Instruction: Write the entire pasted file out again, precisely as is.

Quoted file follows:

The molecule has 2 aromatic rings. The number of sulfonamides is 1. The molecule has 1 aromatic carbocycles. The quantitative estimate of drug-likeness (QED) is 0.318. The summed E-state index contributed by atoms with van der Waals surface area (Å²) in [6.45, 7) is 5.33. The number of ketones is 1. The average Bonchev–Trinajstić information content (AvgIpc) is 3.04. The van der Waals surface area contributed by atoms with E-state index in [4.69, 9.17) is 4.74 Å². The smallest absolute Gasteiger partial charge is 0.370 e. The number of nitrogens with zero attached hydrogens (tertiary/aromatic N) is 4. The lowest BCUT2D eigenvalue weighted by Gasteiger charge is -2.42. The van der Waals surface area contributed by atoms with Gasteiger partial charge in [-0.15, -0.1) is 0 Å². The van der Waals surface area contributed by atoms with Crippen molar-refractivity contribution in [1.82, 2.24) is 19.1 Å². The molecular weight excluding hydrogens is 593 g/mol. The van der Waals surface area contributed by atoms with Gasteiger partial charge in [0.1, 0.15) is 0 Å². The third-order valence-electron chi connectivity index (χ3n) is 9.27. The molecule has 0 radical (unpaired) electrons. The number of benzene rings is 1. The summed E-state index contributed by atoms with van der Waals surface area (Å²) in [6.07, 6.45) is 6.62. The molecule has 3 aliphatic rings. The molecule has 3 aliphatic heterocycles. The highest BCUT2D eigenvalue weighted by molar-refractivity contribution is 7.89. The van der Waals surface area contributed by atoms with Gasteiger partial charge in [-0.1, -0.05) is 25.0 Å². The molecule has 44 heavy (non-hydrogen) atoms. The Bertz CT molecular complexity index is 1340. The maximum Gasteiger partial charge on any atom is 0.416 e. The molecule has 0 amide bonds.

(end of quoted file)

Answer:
The molecule has 2 aromatic rings. The number of sulfonamides is 1. The molecule has 1 aromatic carbocycles. The quantitative estimate of drug-likeness (QED) is 0.318. The summed E-state index contributed by atoms with van der Waals surface area (Å²) in [6.45, 7) is 5.33. The number of ketones is 1. The average Bonchev–Trinajstić information content (AvgIpc) is 3.04. The van der Waals surface area contributed by atoms with E-state index in [4.69, 9.17) is 4.74 Å². The smallest absolute Gasteiger partial charge is 0.370 e. The number of nitrogens with zero attached hydrogens (tertiary/aromatic N) is 4. The lowest BCUT2D eigenvalue weighted by Gasteiger charge is -2.42. The van der Waals surface area contributed by atoms with Gasteiger partial charge in [-0.15, -0.1) is 0 Å². The van der Waals surface area contributed by atoms with Crippen molar-refractivity contribution in [1.82, 2.24) is 19.1 Å². The molecular weight excluding hydrogens is 593 g/mol. The van der Waals surface area contributed by atoms with Gasteiger partial charge in [0.1, 0.15) is 0 Å². The third-order valence-electron chi connectivity index (χ3n) is 9.27. The molecule has 0 radical (unpaired) electrons. The number of benzene rings is 1. The summed E-state index contributed by atoms with van der Waals surface area (Å²) in [6.07, 6.45) is 6.62. The molecule has 3 aliphatic rings. The molecule has 3 aliphatic heterocycles. The highest BCUT2D eigenvalue weighted by molar-refractivity contribution is 7.89. The van der Waals surface area contributed by atoms with Gasteiger partial charge in [-0.1, -0.05) is 25.0 Å². The molecule has 44 heavy (non-hydrogen) atoms. The Bertz CT molecular complexity index is 1340. The maximum Gasteiger partial charge on any atom is 0.416 e. The molecule has 0 amide bonds.